umes. Input parameters include a suite of physical (trace envelope, bandwidth, wavelet envelope, wavelet bandwidth, AVO slope, impedance), geometric (similarity, dip of maximum similarity), and composite (shale indicator) poststack seismic attributes. Inspection of the input parameter matrix illustrates that geometric attributes are favored in run 3. Figure 3 depicts four KSOM runs emphasizing different suites of poststack seismic attributes. Emphasis in runs 1-2 slightly favors physical seismic attributes, whereas runs 34 emphasize geometric attributes. Emphasis on geometric attributes favors clustering of structural and stratigraphic morphologies, whereas dominance of physical attributes tends to underscore importance of lithological differentiation (Taner et al., 2001). Figure 4 displays an uninterpreted detail of KSOM run 3. The vertical front panel depicts numerous convex downward shapes in the Kohonen self-organizing map volume. These convex downward morphologies closely resemble meandering channel forms embedded in floodplain deposits. Indeed, by stripping away overburden a cut probe display verifies the presence of a meandering channel form in the subsurface (Figure 5). Figures 6a and 6b provide an oblique view of a meandering channel system. Classes comprising channel fill appear dominantly in shades of yellow and orange. Note
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Figure 4. Uninterpreted 3D detail of KSOM run 3. Convex downward shapes in Kohonen self-organizing map data are interpreted as channels meandering on a floodplain.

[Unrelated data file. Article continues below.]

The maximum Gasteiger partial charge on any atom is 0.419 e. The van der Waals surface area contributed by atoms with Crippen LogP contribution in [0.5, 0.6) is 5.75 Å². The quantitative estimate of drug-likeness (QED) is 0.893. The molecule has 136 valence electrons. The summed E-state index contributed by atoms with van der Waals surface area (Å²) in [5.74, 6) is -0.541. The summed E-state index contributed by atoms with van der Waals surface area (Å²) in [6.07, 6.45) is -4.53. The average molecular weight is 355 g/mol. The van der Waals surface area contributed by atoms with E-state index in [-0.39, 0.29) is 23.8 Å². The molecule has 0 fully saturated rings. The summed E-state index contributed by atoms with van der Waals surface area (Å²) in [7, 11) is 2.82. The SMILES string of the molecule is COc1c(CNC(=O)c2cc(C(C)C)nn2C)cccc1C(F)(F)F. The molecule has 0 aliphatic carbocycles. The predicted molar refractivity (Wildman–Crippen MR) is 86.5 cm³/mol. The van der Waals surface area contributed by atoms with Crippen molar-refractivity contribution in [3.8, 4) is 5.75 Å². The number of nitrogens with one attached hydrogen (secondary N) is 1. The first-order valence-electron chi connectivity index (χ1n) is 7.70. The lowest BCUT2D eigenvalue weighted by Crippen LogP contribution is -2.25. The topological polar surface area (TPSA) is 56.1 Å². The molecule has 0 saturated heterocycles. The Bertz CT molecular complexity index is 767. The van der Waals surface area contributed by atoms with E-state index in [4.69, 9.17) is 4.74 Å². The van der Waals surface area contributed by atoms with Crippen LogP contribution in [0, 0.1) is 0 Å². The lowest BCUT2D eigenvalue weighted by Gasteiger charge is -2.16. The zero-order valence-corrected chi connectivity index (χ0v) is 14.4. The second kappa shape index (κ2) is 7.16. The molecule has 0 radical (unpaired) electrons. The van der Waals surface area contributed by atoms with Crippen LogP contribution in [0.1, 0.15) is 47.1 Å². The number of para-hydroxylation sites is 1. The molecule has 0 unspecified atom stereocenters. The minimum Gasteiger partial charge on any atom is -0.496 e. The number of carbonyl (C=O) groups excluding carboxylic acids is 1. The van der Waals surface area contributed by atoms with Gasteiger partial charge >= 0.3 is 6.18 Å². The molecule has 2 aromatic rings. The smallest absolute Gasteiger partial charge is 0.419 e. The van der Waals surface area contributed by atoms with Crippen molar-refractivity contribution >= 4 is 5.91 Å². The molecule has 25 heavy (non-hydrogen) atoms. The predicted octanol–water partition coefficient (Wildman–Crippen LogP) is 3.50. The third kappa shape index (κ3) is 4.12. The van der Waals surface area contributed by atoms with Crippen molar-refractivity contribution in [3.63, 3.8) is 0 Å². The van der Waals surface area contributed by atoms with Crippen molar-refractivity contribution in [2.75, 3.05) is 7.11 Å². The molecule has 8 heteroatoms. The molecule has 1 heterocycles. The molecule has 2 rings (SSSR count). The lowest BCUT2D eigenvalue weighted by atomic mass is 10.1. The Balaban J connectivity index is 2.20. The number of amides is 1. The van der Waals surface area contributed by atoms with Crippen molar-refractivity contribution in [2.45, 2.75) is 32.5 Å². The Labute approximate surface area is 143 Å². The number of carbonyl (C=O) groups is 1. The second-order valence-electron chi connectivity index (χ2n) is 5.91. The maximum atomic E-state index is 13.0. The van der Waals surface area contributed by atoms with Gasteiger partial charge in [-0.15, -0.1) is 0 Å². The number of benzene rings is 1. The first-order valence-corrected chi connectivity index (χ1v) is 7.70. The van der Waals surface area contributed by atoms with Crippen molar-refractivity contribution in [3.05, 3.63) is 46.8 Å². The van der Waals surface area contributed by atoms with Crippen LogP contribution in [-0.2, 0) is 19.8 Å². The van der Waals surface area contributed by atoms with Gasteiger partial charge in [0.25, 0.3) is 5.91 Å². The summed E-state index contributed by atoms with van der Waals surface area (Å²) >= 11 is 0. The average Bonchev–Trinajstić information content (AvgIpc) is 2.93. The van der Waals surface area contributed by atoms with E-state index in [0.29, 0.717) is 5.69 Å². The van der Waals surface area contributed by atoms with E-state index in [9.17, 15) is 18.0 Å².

how the cut-bank margin of the channel is well defined in amplitude data but exhibits a gradational contact on the point bar side (Figure 6a). In contrast, the margin at the point bar side of the channel is much better defined in Kohonen self-organizing map data (Figure 6b). Subsequent combination of individual Kohonen classes encountered within the channel facilitates distillation of a contiguous meandering channel form from the KSOM run 3 data set (Figure 7).

Figure 5. Cut probe verifying meander channel form in the subsurface.

Figure 7. Combined selection of contiguous Kohonen classes allows distillation of meandering channel form from 3D seismic data set.

a) a)

b)

b)

Figure 6. (a) Kohonen self-organizing map data volume with oblique view of meandering channel system atop time slice. Note well-defined margins on both sides of channel. (b) Kohonen self-organizing time slice with superposed amplitude time slice data.

Interactive tracking throughout the KSOM run 3 data volume allows the interpreter to delineate several meander channel systems in the subsurface using connectivity analysis (Figure 8a). Comparison of Figures 8a and Figure 8b demonstrates how an entire meander belt system, including an apparent oxbow meander cut-off, can be delineated in the subsurface. It is noteworthy that, for small vertical distances, classification remains constant, allowing seed picking of inclined channel forms through the data volume (i.e., tracking dipping geobodies is possible). A surface representing the channel base can be created by draping the lower portion (the hull) of the channel geobody (Figure 9). The resultant channel form is color-coded by depth with warm colors identifying the channel edges and cold colors marking the channel bottom. In maximum dimensions the channel is generally less than 400 m wide, 4 km long, and approximately 40 m deep. These dimensions

Figure 8. Multiple meandering channel systems (a) identified by seedpicked Kohonen classes representing channel forms. (b) Note inclination of channel feature on left-hand side.

are compatible with a paleovalley or a small-scale submarine canyon. However, without geologic calibration, no physical meaning can be assigned to the data classification. Nevertheless, internal channel stacking patterns appear